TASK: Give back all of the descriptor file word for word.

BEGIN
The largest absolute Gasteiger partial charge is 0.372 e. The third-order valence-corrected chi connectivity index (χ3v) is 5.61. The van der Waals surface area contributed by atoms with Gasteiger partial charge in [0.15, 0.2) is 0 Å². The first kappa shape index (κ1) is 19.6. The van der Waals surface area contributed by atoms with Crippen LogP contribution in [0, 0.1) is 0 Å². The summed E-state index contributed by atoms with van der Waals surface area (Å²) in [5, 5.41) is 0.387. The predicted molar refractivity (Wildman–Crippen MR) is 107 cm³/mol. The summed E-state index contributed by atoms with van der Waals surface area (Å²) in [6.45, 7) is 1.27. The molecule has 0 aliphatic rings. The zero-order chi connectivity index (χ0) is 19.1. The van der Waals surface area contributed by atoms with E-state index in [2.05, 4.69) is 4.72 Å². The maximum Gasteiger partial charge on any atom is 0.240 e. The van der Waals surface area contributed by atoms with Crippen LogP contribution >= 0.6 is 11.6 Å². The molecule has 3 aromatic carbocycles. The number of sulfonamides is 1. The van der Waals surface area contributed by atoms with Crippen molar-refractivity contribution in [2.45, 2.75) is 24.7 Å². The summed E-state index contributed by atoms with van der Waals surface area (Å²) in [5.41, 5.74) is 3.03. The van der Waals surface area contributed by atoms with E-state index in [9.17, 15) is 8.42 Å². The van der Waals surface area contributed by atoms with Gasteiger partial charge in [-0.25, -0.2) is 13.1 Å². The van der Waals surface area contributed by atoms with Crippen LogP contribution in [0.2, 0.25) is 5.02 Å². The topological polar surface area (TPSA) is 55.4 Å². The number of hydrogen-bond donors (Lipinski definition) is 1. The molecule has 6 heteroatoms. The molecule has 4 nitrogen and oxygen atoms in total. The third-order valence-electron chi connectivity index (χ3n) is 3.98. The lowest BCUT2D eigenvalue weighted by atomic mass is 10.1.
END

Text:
The largest absolute Gasteiger partial charge is 0.372 e. The third-order valence-corrected chi connectivity index (χ3v) is 5.61. The van der Waals surface area contributed by atoms with Gasteiger partial charge in [0.15, 0.2) is 0 Å². The first kappa shape index (κ1) is 19.6. The van der Waals surface area contributed by atoms with Crippen LogP contribution in [0, 0.1) is 0 Å². The summed E-state index contributed by atoms with van der Waals surface area (Å²) in [5, 5.41) is 0.387. The predicted molar refractivity (Wildman–Crippen MR) is 107 cm³/mol. The summed E-state index contributed by atoms with van der Waals surface area (Å²) in [6.45, 7) is 1.27. The molecule has 0 aliphatic rings. The zero-order chi connectivity index (χ0) is 19.1. The van der Waals surface area contributed by atoms with E-state index in [2.05, 4.69) is 4.72 Å². The maximum Gasteiger partial charge on any atom is 0.240 e. The van der Waals surface area contributed by atoms with Crippen LogP contribution >= 0.6 is 11.6 Å². The molecule has 3 aromatic carbocycles. The number of sulfonamides is 1. The van der Waals surface area contributed by atoms with Crippen molar-refractivity contribution in [2.45, 2.75) is 24.7 Å². The summed E-state index contributed by atoms with van der Waals surface area (Å²) in [5.41, 5.74) is 3.03. The van der Waals surface area contributed by atoms with E-state index in [9.17, 15) is 8.42 Å². The van der Waals surface area contributed by atoms with Gasteiger partial charge in [-0.25, -0.2) is 13.1 Å². The van der Waals surface area contributed by atoms with Crippen LogP contribution in [0.2, 0.25) is 5.02 Å². The topological polar surface area (TPSA) is 55.4 Å². The number of hydrogen-bond donors (Lipinski definition) is 1. The molecule has 6 heteroatoms. The molecule has 4 nitrogen and oxygen atoms in total. The third-order valence-electron chi connectivity index (χ3n) is 3.98. The lowest BCUT2D eigenvalue weighted by atomic mass is 10.1.